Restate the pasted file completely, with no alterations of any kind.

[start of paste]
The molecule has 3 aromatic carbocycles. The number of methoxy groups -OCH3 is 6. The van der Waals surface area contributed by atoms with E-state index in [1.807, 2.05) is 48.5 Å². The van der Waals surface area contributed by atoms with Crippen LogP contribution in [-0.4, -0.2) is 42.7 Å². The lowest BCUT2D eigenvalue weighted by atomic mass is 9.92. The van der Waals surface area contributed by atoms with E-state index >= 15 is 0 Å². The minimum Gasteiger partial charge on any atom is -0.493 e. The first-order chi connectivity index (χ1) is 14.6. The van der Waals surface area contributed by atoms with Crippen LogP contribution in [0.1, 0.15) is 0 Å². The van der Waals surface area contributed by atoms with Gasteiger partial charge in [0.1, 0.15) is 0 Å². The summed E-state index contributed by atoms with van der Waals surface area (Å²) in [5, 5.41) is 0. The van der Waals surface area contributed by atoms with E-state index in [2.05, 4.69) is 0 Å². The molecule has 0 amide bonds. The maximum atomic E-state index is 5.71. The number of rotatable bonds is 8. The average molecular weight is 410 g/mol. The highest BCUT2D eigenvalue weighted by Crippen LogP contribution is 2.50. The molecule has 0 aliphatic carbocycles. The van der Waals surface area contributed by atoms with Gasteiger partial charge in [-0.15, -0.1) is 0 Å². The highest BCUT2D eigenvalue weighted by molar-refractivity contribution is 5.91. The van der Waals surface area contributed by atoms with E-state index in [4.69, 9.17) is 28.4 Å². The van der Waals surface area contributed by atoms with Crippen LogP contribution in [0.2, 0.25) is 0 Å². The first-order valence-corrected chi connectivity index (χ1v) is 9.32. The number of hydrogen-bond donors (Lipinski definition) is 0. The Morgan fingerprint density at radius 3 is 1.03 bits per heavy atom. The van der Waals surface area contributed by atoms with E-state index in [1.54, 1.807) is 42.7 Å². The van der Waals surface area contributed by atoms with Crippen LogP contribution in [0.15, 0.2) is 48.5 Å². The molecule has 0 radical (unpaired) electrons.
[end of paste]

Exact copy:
The molecule has 3 aromatic carbocycles. The number of methoxy groups -OCH3 is 6. The van der Waals surface area contributed by atoms with E-state index in [1.807, 2.05) is 48.5 Å². The van der Waals surface area contributed by atoms with Crippen LogP contribution in [-0.4, -0.2) is 42.7 Å². The lowest BCUT2D eigenvalue weighted by atomic mass is 9.92. The van der Waals surface area contributed by atoms with E-state index >= 15 is 0 Å². The minimum Gasteiger partial charge on any atom is -0.493 e. The first-order chi connectivity index (χ1) is 14.6. The van der Waals surface area contributed by atoms with Crippen LogP contribution in [0.1, 0.15) is 0 Å². The van der Waals surface area contributed by atoms with Gasteiger partial charge in [0.1, 0.15) is 0 Å². The summed E-state index contributed by atoms with van der Waals surface area (Å²) in [5, 5.41) is 0. The van der Waals surface area contributed by atoms with E-state index in [2.05, 4.69) is 0 Å². The molecule has 0 amide bonds. The maximum atomic E-state index is 5.71. The number of rotatable bonds is 8. The average molecular weight is 410 g/mol. The highest BCUT2D eigenvalue weighted by Crippen LogP contribution is 2.50. The molecule has 0 aliphatic carbocycles. The van der Waals surface area contributed by atoms with Gasteiger partial charge in [-0.15, -0.1) is 0 Å². The highest BCUT2D eigenvalue weighted by molar-refractivity contribution is 5.91. The van der Waals surface area contributed by atoms with E-state index in [4.69, 9.17) is 28.4 Å². The van der Waals surface area contributed by atoms with Crippen LogP contribution in [0.2, 0.25) is 0 Å². The first-order valence-corrected chi connectivity index (χ1v) is 9.32. The number of hydrogen-bond donors (Lipinski definition) is 0. The Morgan fingerprint density at radius 3 is 1.03 bits per heavy atom. The van der Waals surface area contributed by atoms with E-state index in [1.54, 1.807) is 42.7 Å². The van der Waals surface area contributed by atoms with Crippen LogP contribution in [0.15, 0.2) is 48.5 Å². The molecule has 0 radical (unpaired) electrons.